This could include for example a fence that is completely replaced or a stove that is scrapped and replaced with a new one. Similarly, repairs to a rental property shortly after purchase is typically a capital expense if the repair is to rectify a defect that existed at the time of purchase (referred to as an “initial repair”).

Care should be exercised when the materials used in conducting a repair are superior to the original product as the expenditure may be considered capital in nature on the basis that the asset has been “improved”.

Examples of deductible and non-deductible repairs may include:

Deductible repairs:

  • Replacing broken windows
  • Maintaining plumbing
  • Repairing electrical appliances.    

Non-deductible repairs:

  • Landscaping
  • Insulating a house/unit
  • Replacing an entire roof.

Interest

Interest on a loan is deductible provided the loan is to purchase a rental property and meet improvement costs or running expenses while the property is rented, or is available for rental. It may be the case that interest is deductible over the time that a property, which is to become income producing, is under construction. If you start to use the property for private purposes, you cannot claim any interest expenses you incur after the time you commence using it in that manner. Speak to us for more information on this.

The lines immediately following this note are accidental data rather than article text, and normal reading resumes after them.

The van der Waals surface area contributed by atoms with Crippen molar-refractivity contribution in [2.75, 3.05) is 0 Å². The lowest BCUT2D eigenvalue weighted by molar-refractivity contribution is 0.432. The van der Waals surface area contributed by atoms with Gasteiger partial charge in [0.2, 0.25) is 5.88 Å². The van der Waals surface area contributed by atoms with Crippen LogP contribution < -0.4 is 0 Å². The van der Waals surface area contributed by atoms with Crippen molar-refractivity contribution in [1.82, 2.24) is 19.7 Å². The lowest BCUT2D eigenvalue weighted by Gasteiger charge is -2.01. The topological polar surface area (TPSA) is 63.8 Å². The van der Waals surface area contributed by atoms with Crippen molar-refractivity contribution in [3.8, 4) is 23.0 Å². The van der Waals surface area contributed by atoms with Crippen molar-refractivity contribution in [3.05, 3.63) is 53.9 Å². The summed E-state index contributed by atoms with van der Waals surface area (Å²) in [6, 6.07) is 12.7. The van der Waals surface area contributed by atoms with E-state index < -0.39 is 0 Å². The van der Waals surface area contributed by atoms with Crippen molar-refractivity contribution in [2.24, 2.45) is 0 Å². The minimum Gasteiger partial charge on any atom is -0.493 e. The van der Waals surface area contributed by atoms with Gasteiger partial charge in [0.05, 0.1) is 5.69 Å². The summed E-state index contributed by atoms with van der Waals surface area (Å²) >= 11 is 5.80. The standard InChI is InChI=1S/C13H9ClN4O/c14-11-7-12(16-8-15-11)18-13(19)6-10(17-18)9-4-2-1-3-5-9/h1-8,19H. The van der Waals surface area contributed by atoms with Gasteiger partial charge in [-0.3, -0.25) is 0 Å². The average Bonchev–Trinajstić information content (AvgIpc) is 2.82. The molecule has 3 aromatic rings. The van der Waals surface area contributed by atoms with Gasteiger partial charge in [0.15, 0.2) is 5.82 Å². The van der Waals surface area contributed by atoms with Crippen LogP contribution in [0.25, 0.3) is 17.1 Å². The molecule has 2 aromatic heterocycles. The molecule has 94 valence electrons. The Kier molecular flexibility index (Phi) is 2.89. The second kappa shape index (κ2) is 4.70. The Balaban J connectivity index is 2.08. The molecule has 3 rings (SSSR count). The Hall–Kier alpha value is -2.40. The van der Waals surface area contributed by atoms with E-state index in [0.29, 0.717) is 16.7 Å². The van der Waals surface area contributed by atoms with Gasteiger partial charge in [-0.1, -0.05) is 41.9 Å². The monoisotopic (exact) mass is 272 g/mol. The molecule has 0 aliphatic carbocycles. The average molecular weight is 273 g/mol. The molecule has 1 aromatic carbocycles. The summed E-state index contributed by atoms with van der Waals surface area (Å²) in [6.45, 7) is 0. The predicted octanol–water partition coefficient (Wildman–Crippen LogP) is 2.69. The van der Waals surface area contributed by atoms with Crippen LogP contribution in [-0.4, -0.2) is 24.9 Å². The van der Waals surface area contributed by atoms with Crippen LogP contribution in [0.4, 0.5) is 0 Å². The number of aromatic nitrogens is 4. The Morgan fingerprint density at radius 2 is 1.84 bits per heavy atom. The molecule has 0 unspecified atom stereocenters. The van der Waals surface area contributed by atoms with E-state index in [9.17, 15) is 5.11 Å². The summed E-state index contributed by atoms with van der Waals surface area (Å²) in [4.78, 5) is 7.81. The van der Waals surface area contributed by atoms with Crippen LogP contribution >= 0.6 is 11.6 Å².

Deductible interest is also available on a loan taken out to:

  • carry out renovations
  • purchase depreciating assets (for example, furniture), and
  • make repairs or carry out maintenance.

Telephone, stationery and postal expenses

Calls to or letters to tenants, real estate agents and tradesmen are deductible, so be sure to keep good records.

Agent fees and commissions

Claims are allowed for fees and commissions paid to real estate agents to let properties and collect rent.  You cannot however claim the cost of commissions paid to a real estate agent or other person for the sale or disposal of a rental property and you cannot claim the cost of the buyer’s agent fees paid to a person you engage to find you a suitable rental property to purchase. This is normally included in the cost base of the property.

Body corporate fees

Body corporate fees and charges that are incurred to cover day-to-day administration costs, maintenance or put into a special purpose fund are deductible. However, payments to a special-purpose sinking fund to cover the cost of capital improvements or capital repairs are not immediately deductible as they typically constitute capital works.